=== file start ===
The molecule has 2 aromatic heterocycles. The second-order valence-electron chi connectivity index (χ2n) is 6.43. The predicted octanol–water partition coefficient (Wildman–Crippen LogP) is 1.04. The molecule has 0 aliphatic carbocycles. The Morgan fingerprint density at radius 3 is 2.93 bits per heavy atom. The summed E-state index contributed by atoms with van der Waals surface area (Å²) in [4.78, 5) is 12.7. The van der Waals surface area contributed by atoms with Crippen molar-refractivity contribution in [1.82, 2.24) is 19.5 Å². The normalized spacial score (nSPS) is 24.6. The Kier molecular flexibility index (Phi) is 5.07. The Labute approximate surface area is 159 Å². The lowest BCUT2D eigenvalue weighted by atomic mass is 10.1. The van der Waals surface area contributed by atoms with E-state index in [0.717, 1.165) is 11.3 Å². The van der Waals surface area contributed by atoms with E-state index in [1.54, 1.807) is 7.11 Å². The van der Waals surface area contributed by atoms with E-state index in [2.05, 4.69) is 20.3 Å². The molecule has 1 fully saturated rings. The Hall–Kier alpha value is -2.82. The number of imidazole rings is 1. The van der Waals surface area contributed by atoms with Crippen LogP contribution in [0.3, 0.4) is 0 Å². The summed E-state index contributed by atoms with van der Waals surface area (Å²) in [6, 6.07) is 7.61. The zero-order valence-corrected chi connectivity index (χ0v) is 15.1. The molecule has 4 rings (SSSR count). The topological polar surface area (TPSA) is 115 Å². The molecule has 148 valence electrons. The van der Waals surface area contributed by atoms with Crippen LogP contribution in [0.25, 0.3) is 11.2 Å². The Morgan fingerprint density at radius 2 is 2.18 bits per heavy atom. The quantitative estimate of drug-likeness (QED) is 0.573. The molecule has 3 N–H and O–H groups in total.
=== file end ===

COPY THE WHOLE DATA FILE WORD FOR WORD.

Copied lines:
The molecule has 2 aromatic heterocycles. The second-order valence-electron chi connectivity index (χ2n) is 6.43. The predicted octanol–water partition coefficient (Wildman–Crippen LogP) is 1.04. The molecule has 0 aliphatic carbocycles. The Morgan fingerprint density at radius 3 is 2.93 bits per heavy atom. The summed E-state index contributed by atoms with van der Waals surface area (Å²) in [4.78, 5) is 12.7. The van der Waals surface area contributed by atoms with Crippen molar-refractivity contribution in [1.82, 2.24) is 19.5 Å². The normalized spacial score (nSPS) is 24.6. The Kier molecular flexibility index (Phi) is 5.07. The Labute approximate surface area is 159 Å². The lowest BCUT2D eigenvalue weighted by atomic mass is 10.1. The van der Waals surface area contributed by atoms with E-state index in [0.717, 1.165) is 11.3 Å². The van der Waals surface area contributed by atoms with E-state index in [1.54, 1.807) is 7.11 Å². The van der Waals surface area contributed by atoms with E-state index in [2.05, 4.69) is 20.3 Å². The molecule has 1 fully saturated rings. The Hall–Kier alpha value is -2.82. The number of imidazole rings is 1. The van der Waals surface area contributed by atoms with Crippen LogP contribution in [0.3, 0.4) is 0 Å². The summed E-state index contributed by atoms with van der Waals surface area (Å²) in [6, 6.07) is 7.61. The zero-order valence-corrected chi connectivity index (χ0v) is 15.1. The molecule has 4 rings (SSSR count). The topological polar surface area (TPSA) is 115 Å². The molecule has 148 valence electrons. The van der Waals surface area contributed by atoms with Crippen LogP contribution in [0.25, 0.3) is 11.2 Å². The Morgan fingerprint density at radius 2 is 2.18 bits per heavy atom. The quantitative estimate of drug-likeness (QED) is 0.573. The molecule has 3 N–H and O–H groups in total.